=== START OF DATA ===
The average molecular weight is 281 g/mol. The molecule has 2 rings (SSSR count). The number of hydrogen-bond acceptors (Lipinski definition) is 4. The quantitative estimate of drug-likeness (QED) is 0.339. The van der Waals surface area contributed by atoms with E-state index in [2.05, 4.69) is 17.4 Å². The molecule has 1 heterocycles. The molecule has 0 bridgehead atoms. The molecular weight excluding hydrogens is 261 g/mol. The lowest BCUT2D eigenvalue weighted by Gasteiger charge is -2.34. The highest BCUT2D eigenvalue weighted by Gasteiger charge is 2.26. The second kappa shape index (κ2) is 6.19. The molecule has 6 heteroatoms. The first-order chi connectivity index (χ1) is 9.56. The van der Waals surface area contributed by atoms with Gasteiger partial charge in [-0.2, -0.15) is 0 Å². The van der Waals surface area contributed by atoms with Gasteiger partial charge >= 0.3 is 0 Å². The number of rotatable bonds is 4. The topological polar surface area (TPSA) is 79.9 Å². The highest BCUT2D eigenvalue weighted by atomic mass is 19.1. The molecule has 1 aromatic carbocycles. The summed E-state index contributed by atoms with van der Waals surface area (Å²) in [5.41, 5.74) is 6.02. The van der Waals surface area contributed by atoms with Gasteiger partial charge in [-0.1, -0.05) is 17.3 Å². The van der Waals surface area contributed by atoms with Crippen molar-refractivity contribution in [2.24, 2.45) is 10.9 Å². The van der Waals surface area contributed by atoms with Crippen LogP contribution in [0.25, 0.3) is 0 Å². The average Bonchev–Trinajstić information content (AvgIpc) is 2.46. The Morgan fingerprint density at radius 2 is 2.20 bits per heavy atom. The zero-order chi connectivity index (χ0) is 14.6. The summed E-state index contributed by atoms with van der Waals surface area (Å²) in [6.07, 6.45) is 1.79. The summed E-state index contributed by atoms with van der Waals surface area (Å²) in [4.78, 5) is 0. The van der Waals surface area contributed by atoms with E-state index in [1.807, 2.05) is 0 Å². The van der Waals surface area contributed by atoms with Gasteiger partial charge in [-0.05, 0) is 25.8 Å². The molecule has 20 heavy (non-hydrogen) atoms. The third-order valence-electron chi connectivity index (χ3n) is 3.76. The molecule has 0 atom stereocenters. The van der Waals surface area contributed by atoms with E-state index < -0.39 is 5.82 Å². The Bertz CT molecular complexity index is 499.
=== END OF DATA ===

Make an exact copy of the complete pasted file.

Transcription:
The average molecular weight is 281 g/mol. The molecule has 2 rings (SSSR count). The number of hydrogen-bond acceptors (Lipinski definition) is 4. The quantitative estimate of drug-likeness (QED) is 0.339. The van der Waals surface area contributed by atoms with E-state index in [2.05, 4.69) is 17.4 Å². The molecule has 1 heterocycles. The molecule has 0 bridgehead atoms. The molecular weight excluding hydrogens is 261 g/mol. The lowest BCUT2D eigenvalue weighted by Gasteiger charge is -2.34. The highest BCUT2D eigenvalue weighted by Gasteiger charge is 2.26. The second kappa shape index (κ2) is 6.19. The molecule has 6 heteroatoms. The first-order chi connectivity index (χ1) is 9.56. The van der Waals surface area contributed by atoms with Gasteiger partial charge in [-0.2, -0.15) is 0 Å². The van der Waals surface area contributed by atoms with Gasteiger partial charge >= 0.3 is 0 Å². The number of rotatable bonds is 4. The topological polar surface area (TPSA) is 79.9 Å². The highest BCUT2D eigenvalue weighted by atomic mass is 19.1. The molecule has 1 aromatic carbocycles. The summed E-state index contributed by atoms with van der Waals surface area (Å²) in [5.41, 5.74) is 6.02. The van der Waals surface area contributed by atoms with Gasteiger partial charge in [-0.1, -0.05) is 17.3 Å². The van der Waals surface area contributed by atoms with Crippen molar-refractivity contribution in [2.24, 2.45) is 10.9 Å². The van der Waals surface area contributed by atoms with Crippen LogP contribution in [0.25, 0.3) is 0 Å². The average Bonchev–Trinajstić information content (AvgIpc) is 2.46. The Morgan fingerprint density at radius 2 is 2.20 bits per heavy atom. The zero-order chi connectivity index (χ0) is 14.6. The summed E-state index contributed by atoms with van der Waals surface area (Å²) in [6.07, 6.45) is 1.79. The summed E-state index contributed by atoms with van der Waals surface area (Å²) in [4.78, 5) is 0. The van der Waals surface area contributed by atoms with E-state index in [1.807, 2.05) is 0 Å². The van der Waals surface area contributed by atoms with Gasteiger partial charge in [-0.05, 0) is 25.8 Å². The molecule has 20 heavy (non-hydrogen) atoms. The third-order valence-electron chi connectivity index (χ3n) is 3.76. The molecule has 0 atom stereocenters. The van der Waals surface area contributed by atoms with E-state index < -0.39 is 5.82 Å². The Bertz CT molecular complexity index is 499.